successful research in materials science?
There are two types of on-orbit laboratory science experiments performed on the
shuttle: (1) payload experiments and (2) laboratory experiments. Payload experiments
are self-contained packages mounted in the payload bay of the shuttle. They run
autonomously or are controlled remotely from the ground by the scientists and engineers
who designed and built them.
No human intervention is required for payload
experiments. By contrast, laboratory experiments are conducted in the mid-deck or
Spacelab module, and were generally operated by astronauts with teleoperational
assistance from scientists on the ground.
Of the two varieties of experiments, payload experiments tend to be larger, more
ambitious and robust, and historically delivered more useful data and results. Astronauts
have limited time and capabilities to conduct elaborate experiments in space.
Although rarely the subject of popular media, most of the experiments in
materials science conducted on orbit were payload experiments. This simple and
irrefutable fact demonstrates that it is not necessary to have human participation to
conduct orbital research in materials science.
While I do not profess to be an expert in fields other than my own, it follows that
human participation has not been and is not essential to conduct orbital research in
Fundamental Physics, as the majority of those experiments were conducted as payload
experiments. In addition, and despite that the majority of experiments in both Fluids and
Combustion were not conducted as payload experiments, I believe that the participation
of people in space is not strictly necessary to conduct orbital research in either of these
What proportion, if any, of the experiments now conducted on the
Space Shuttle or Space Station unmanned probes could conduct
There are very few science experiments, save those on human themselves, that
were conducted on the Space Shuttle or Space Station that could not have been conducted
autonomously or remotely. At the outset, making on-orbit experiments fully autonomous
or remote controlled will require more development time, and the experiment design
would most likely need to be more complicated and involved, but it can most certainly be
accomplished. Speaking immodestly, scientists and engineers are a creative and gifted
bunch and are more than up to the task of finding new ways to conduct orbital research
without on-site human assistance.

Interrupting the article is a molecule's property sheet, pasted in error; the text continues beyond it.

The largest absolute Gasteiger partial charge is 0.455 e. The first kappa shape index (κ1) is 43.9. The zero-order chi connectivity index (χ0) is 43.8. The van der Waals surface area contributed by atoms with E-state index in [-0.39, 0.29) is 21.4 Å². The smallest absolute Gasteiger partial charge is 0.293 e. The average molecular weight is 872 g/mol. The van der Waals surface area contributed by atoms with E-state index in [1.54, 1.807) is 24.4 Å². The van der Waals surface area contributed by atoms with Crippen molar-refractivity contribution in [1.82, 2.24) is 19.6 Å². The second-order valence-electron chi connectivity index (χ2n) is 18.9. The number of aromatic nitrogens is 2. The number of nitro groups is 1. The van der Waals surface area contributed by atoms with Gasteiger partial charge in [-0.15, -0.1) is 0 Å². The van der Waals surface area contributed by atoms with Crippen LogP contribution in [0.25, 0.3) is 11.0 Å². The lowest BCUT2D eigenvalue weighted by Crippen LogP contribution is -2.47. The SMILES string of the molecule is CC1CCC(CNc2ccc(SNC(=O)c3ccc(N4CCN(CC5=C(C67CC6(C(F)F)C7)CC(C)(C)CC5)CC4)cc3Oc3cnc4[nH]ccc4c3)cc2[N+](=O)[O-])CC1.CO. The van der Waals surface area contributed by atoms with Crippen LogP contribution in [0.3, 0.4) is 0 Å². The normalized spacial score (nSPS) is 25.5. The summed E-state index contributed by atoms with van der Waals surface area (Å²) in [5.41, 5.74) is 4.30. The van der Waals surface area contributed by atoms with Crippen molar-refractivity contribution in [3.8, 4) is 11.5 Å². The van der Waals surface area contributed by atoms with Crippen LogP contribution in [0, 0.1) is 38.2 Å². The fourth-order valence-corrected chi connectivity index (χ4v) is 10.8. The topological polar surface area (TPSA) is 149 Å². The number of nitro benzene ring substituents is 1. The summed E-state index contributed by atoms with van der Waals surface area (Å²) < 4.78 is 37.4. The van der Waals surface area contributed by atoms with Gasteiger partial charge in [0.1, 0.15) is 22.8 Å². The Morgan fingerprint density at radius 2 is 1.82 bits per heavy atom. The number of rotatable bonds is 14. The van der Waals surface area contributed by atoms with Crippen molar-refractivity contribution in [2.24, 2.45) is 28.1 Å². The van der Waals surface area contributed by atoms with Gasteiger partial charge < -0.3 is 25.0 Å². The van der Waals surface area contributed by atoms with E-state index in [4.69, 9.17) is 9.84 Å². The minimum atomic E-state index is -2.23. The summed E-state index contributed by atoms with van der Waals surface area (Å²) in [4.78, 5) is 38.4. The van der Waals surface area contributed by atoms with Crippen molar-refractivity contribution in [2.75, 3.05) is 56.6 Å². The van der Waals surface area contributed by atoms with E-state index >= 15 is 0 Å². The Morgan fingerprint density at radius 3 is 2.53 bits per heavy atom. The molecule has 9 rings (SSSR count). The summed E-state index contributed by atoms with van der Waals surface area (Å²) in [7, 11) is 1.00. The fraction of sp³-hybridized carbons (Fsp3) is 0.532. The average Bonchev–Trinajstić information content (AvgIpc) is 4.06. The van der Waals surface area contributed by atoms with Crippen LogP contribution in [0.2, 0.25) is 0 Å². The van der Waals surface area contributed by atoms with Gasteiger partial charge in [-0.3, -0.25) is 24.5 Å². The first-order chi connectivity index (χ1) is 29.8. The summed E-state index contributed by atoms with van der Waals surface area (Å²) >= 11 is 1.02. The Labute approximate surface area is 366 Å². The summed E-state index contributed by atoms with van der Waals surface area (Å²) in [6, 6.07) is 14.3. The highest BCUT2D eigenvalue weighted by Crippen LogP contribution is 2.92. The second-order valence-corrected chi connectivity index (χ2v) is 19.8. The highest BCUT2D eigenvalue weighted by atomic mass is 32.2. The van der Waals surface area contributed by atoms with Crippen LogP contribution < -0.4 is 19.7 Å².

Page 3
Nonetheless, with apologies to the Committee, I respectfully submit that we are
asking the wrong question. The Columbia Accident Investigation Board concluded that
the burden of proof must be reversed on any future shuttle missions. Instead of awaiting
evidence that the shuttle might be unsafe to fly, on any future missions, NASA must
instead affirmatively demonstrate that the shuttle is safe to fly. Given the grave risk to
human life orbital research involves, scientific experiments ought to meet that same
exacting standard. If a scientist proposes an orbital experiment to be conducted by
astronauts aboard the Shuttle or the Space Station, he or she must demonstrate by a
preponderance of evidence that human assistance is only reasonable way to conduct the
given experiment.
Although some may believe me audacious for making such a sweeping
statement, I submit here today that almost all the physical science experiments now
conducted on the Space Shuttle or Space Station could be conducted autonomously or
remotely. In addition, I believe that many life science experiments, save those using
human themselves as subjects, could be conducted autonomously or remotely as well.
I have made a broad and bold assertion, and one that requires some additional
explanation. To do that, let’s imagine a hypothetical “experiment” where we want to
compare how water and milk freeze in ice cube trays. The easiest way to proceed is to get
a freezer, some ice cube trays, a camera, some thermometers, and a computer. Then, one
after another, fill the ice-cube trays, place them in the freezer, and record what happens.
This is simple, fast, and completely human dependent. If we were to repeat this
experiment in a dangerous environment, the needs and requirements of the human
operator to exchange the ice-cube trays would be a major concern and complicating
factor. If we were to repeat this imaginary experiment on orbit, the human operator is
placed at extreme risk, and at a minimum requires significant infrastructure and support.
In this imaginary experiment, the ease of conducting the experiment via human operators
is clearly offset by the complexities and risk of getting the operators safely to orbit and
back, and of sustaining them while in orbit. The added complexities, development time,
expertise and effort to automate or remotely control the exchange ice cube trays and the